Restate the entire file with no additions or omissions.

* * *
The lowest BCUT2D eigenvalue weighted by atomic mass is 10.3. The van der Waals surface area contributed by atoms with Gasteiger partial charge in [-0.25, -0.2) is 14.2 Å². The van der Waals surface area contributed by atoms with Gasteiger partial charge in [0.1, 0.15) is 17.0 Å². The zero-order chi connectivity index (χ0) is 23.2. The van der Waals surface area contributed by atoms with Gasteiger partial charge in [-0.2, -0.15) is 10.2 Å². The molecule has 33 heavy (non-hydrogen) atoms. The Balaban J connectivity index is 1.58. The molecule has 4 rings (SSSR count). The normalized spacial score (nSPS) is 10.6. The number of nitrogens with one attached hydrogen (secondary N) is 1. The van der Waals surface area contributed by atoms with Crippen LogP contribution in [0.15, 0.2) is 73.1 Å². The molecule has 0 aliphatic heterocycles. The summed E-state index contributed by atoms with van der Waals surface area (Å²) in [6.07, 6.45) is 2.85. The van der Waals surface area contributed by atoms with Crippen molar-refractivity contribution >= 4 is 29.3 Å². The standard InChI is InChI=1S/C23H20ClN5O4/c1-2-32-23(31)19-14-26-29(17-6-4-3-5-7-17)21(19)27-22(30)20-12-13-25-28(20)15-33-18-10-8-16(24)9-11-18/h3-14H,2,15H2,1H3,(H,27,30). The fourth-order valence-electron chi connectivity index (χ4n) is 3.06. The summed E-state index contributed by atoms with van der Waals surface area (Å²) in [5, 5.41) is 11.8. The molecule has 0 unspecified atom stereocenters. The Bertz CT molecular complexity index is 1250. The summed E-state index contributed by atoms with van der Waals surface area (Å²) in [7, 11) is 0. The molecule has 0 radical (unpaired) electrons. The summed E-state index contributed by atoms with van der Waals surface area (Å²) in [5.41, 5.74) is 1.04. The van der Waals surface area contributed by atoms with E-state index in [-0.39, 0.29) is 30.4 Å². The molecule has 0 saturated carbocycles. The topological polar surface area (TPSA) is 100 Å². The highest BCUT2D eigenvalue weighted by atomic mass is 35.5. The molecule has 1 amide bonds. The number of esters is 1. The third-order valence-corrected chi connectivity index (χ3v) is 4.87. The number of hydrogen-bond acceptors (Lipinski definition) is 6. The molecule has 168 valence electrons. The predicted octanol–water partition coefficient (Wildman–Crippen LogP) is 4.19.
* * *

The lowest BCUT2D eigenvalue weighted by atomic mass is 10.3. The van der Waals surface area contributed by atoms with Gasteiger partial charge in [-0.25, -0.2) is 14.2 Å². The van der Waals surface area contributed by atoms with Gasteiger partial charge in [0.1, 0.15) is 17.0 Å². The zero-order chi connectivity index (χ0) is 23.2. The van der Waals surface area contributed by atoms with Gasteiger partial charge in [-0.2, -0.15) is 10.2 Å². The molecule has 33 heavy (non-hydrogen) atoms. The Balaban J connectivity index is 1.58. The molecule has 4 rings (SSSR count). The normalized spacial score (nSPS) is 10.6. The number of nitrogens with one attached hydrogen (secondary N) is 1. The van der Waals surface area contributed by atoms with Crippen LogP contribution in [0.15, 0.2) is 73.1 Å². The molecule has 0 aliphatic heterocycles. The summed E-state index contributed by atoms with van der Waals surface area (Å²) in [6.07, 6.45) is 2.85. The van der Waals surface area contributed by atoms with Crippen molar-refractivity contribution >= 4 is 29.3 Å². The standard InChI is InChI=1S/C23H20ClN5O4/c1-2-32-23(31)19-14-26-29(17-6-4-3-5-7-17)21(19)27-22(30)20-12-13-25-28(20)15-33-18-10-8-16(24)9-11-18/h3-14H,2,15H2,1H3,(H,27,30). The fourth-order valence-electron chi connectivity index (χ4n) is 3.06. The summed E-state index contributed by atoms with van der Waals surface area (Å²) in [5, 5.41) is 11.8. The molecule has 0 unspecified atom stereocenters. The Bertz CT molecular complexity index is 1250. The summed E-state index contributed by atoms with van der Waals surface area (Å²) in [7, 11) is 0. The molecule has 0 radical (unpaired) electrons. The summed E-state index contributed by atoms with van der Waals surface area (Å²) in [5.41, 5.74) is 1.04. The van der Waals surface area contributed by atoms with E-state index in [-0.39, 0.29) is 30.4 Å². The molecule has 0 saturated carbocycles. The topological polar surface area (TPSA) is 100 Å². The highest BCUT2D eigenvalue weighted by atomic mass is 35.5. The molecule has 1 amide bonds. The number of esters is 1. The third-order valence-corrected chi connectivity index (χ3v) is 4.87. The number of hydrogen-bond acceptors (Lipinski definition) is 6. The molecule has 168 valence electrons. The predicted octanol–water partition coefficient (Wildman–Crippen LogP) is 4.19.